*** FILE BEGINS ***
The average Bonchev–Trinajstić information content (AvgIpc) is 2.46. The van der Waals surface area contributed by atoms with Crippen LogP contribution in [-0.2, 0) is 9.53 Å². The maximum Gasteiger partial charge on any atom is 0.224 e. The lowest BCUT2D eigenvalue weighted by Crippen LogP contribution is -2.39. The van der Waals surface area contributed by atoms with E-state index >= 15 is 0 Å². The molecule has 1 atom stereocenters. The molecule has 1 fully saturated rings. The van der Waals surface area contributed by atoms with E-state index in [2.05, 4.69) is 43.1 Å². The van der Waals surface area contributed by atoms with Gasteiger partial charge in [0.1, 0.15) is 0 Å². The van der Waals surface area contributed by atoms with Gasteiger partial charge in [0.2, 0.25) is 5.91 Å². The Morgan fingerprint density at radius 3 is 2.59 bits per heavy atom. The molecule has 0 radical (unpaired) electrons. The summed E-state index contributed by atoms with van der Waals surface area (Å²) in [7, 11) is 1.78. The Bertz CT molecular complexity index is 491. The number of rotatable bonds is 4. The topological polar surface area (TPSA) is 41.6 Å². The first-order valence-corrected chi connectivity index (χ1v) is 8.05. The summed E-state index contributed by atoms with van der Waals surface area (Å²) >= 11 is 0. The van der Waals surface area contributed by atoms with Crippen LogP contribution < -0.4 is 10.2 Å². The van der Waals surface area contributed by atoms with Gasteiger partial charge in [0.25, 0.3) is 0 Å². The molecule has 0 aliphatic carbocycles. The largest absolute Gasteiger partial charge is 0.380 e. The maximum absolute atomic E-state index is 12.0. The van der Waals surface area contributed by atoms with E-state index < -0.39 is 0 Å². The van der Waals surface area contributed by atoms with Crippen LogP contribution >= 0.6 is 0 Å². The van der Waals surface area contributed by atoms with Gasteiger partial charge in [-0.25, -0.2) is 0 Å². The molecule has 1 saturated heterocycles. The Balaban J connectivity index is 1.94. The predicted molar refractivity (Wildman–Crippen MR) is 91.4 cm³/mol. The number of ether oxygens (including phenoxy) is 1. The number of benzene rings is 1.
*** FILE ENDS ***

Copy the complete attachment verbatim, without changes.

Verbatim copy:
The average Bonchev–Trinajstić information content (AvgIpc) is 2.46. The van der Waals surface area contributed by atoms with Crippen LogP contribution in [-0.2, 0) is 9.53 Å². The maximum Gasteiger partial charge on any atom is 0.224 e. The lowest BCUT2D eigenvalue weighted by Crippen LogP contribution is -2.39. The van der Waals surface area contributed by atoms with E-state index >= 15 is 0 Å². The molecule has 1 atom stereocenters. The molecule has 1 fully saturated rings. The van der Waals surface area contributed by atoms with E-state index in [2.05, 4.69) is 43.1 Å². The van der Waals surface area contributed by atoms with Gasteiger partial charge in [0.1, 0.15) is 0 Å². The van der Waals surface area contributed by atoms with Gasteiger partial charge in [0.2, 0.25) is 5.91 Å². The Morgan fingerprint density at radius 3 is 2.59 bits per heavy atom. The molecule has 0 radical (unpaired) electrons. The summed E-state index contributed by atoms with van der Waals surface area (Å²) in [7, 11) is 1.78. The Bertz CT molecular complexity index is 491. The number of rotatable bonds is 4. The topological polar surface area (TPSA) is 41.6 Å². The first-order valence-corrected chi connectivity index (χ1v) is 8.05. The summed E-state index contributed by atoms with van der Waals surface area (Å²) >= 11 is 0. The van der Waals surface area contributed by atoms with Crippen LogP contribution < -0.4 is 10.2 Å². The van der Waals surface area contributed by atoms with Gasteiger partial charge in [0.25, 0.3) is 0 Å². The molecule has 0 aliphatic carbocycles. The largest absolute Gasteiger partial charge is 0.380 e. The maximum absolute atomic E-state index is 12.0. The van der Waals surface area contributed by atoms with E-state index < -0.39 is 0 Å². The van der Waals surface area contributed by atoms with Crippen LogP contribution >= 0.6 is 0 Å². The van der Waals surface area contributed by atoms with Gasteiger partial charge in [-0.25, -0.2) is 0 Å². The molecule has 1 saturated heterocycles. The Balaban J connectivity index is 1.94. The predicted molar refractivity (Wildman–Crippen MR) is 91.4 cm³/mol. The number of ether oxygens (including phenoxy) is 1. The number of benzene rings is 1.